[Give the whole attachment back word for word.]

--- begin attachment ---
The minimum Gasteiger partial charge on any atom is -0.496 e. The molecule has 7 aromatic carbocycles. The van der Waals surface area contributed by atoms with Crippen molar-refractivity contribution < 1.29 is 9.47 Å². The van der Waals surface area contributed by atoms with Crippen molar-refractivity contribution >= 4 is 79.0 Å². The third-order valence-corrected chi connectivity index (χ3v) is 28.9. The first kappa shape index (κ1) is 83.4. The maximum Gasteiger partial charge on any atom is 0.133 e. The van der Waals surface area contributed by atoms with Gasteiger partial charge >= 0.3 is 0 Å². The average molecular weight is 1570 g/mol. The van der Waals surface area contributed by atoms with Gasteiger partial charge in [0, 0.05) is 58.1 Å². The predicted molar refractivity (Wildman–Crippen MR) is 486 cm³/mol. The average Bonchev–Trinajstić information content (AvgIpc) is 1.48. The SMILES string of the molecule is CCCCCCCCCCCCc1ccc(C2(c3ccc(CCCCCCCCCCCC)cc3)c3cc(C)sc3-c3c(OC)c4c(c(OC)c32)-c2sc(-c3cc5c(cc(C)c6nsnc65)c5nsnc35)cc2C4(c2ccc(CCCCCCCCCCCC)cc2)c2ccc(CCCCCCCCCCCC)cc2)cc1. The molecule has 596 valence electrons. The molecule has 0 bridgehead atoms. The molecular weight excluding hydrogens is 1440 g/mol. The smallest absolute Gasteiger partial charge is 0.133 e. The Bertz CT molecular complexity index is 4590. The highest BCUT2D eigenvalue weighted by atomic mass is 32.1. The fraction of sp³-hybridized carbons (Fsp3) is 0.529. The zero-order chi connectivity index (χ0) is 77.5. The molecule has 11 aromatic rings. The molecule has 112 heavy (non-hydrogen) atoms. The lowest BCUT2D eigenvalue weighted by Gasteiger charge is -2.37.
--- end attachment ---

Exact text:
The minimum Gasteiger partial charge on any atom is -0.496 e. The molecule has 7 aromatic carbocycles. The van der Waals surface area contributed by atoms with Crippen molar-refractivity contribution < 1.29 is 9.47 Å². The van der Waals surface area contributed by atoms with Crippen molar-refractivity contribution >= 4 is 79.0 Å². The third-order valence-corrected chi connectivity index (χ3v) is 28.9. The first kappa shape index (κ1) is 83.4. The maximum Gasteiger partial charge on any atom is 0.133 e. The van der Waals surface area contributed by atoms with Gasteiger partial charge >= 0.3 is 0 Å². The average molecular weight is 1570 g/mol. The van der Waals surface area contributed by atoms with Gasteiger partial charge in [0, 0.05) is 58.1 Å². The predicted molar refractivity (Wildman–Crippen MR) is 486 cm³/mol. The average Bonchev–Trinajstić information content (AvgIpc) is 1.48. The SMILES string of the molecule is CCCCCCCCCCCCc1ccc(C2(c3ccc(CCCCCCCCCCCC)cc3)c3cc(C)sc3-c3c(OC)c4c(c(OC)c32)-c2sc(-c3cc5c(cc(C)c6nsnc65)c5nsnc35)cc2C4(c2ccc(CCCCCCCCCCCC)cc2)c2ccc(CCCCCCCCCCCC)cc2)cc1. The molecule has 596 valence electrons. The molecule has 0 bridgehead atoms. The molecular weight excluding hydrogens is 1440 g/mol. The smallest absolute Gasteiger partial charge is 0.133 e. The Bertz CT molecular complexity index is 4590. The highest BCUT2D eigenvalue weighted by atomic mass is 32.1. The fraction of sp³-hybridized carbons (Fsp3) is 0.529. The zero-order chi connectivity index (χ0) is 77.5. The molecule has 11 aromatic rings. The molecule has 112 heavy (non-hydrogen) atoms. The lowest BCUT2D eigenvalue weighted by Gasteiger charge is -2.37.